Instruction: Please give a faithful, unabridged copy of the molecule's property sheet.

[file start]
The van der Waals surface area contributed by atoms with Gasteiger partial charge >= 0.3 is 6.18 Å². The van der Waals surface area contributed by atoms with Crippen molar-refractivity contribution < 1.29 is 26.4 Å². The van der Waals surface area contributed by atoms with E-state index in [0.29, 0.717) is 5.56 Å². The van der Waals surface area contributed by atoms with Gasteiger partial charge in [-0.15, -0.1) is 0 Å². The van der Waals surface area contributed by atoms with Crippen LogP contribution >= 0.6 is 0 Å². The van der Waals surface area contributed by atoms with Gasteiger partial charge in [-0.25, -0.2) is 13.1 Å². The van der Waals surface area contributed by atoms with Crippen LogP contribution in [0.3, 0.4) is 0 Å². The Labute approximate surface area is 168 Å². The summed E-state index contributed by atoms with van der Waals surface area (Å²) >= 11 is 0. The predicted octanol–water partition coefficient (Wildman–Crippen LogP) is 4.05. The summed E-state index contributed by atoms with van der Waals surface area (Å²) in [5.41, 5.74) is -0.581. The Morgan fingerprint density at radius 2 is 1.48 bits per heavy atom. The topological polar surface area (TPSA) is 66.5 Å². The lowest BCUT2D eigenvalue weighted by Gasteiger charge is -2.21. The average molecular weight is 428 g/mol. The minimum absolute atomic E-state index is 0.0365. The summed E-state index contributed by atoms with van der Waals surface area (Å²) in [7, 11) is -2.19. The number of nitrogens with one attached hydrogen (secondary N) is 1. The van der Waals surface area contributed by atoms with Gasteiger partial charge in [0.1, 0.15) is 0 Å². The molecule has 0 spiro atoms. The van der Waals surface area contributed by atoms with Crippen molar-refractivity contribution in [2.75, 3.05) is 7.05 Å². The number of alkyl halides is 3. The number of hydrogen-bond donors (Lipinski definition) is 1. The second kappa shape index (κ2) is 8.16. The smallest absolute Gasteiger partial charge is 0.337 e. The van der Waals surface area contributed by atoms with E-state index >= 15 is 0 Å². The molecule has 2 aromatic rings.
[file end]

The van der Waals surface area contributed by atoms with Gasteiger partial charge >= 0.3 is 6.18 Å². The van der Waals surface area contributed by atoms with Crippen molar-refractivity contribution < 1.29 is 26.4 Å². The van der Waals surface area contributed by atoms with E-state index in [0.29, 0.717) is 5.56 Å². The van der Waals surface area contributed by atoms with Gasteiger partial charge in [-0.15, -0.1) is 0 Å². The van der Waals surface area contributed by atoms with Crippen LogP contribution >= 0.6 is 0 Å². The van der Waals surface area contributed by atoms with Gasteiger partial charge in [-0.25, -0.2) is 13.1 Å². The van der Waals surface area contributed by atoms with Crippen LogP contribution in [0.3, 0.4) is 0 Å². The Labute approximate surface area is 168 Å². The summed E-state index contributed by atoms with van der Waals surface area (Å²) >= 11 is 0. The predicted octanol–water partition coefficient (Wildman–Crippen LogP) is 4.05. The summed E-state index contributed by atoms with van der Waals surface area (Å²) in [5.41, 5.74) is -0.581. The Morgan fingerprint density at radius 2 is 1.48 bits per heavy atom. The topological polar surface area (TPSA) is 66.5 Å². The lowest BCUT2D eigenvalue weighted by Gasteiger charge is -2.21. The average molecular weight is 428 g/mol. The minimum absolute atomic E-state index is 0.0365. The summed E-state index contributed by atoms with van der Waals surface area (Å²) in [7, 11) is -2.19. The number of nitrogens with one attached hydrogen (secondary N) is 1. The van der Waals surface area contributed by atoms with Gasteiger partial charge in [0.1, 0.15) is 0 Å². The molecule has 0 spiro atoms. The van der Waals surface area contributed by atoms with Crippen molar-refractivity contribution in [2.75, 3.05) is 7.05 Å². The number of alkyl halides is 3. The number of hydrogen-bond donors (Lipinski definition) is 1. The second kappa shape index (κ2) is 8.16. The smallest absolute Gasteiger partial charge is 0.337 e. The van der Waals surface area contributed by atoms with E-state index >= 15 is 0 Å². The molecule has 2 aromatic rings.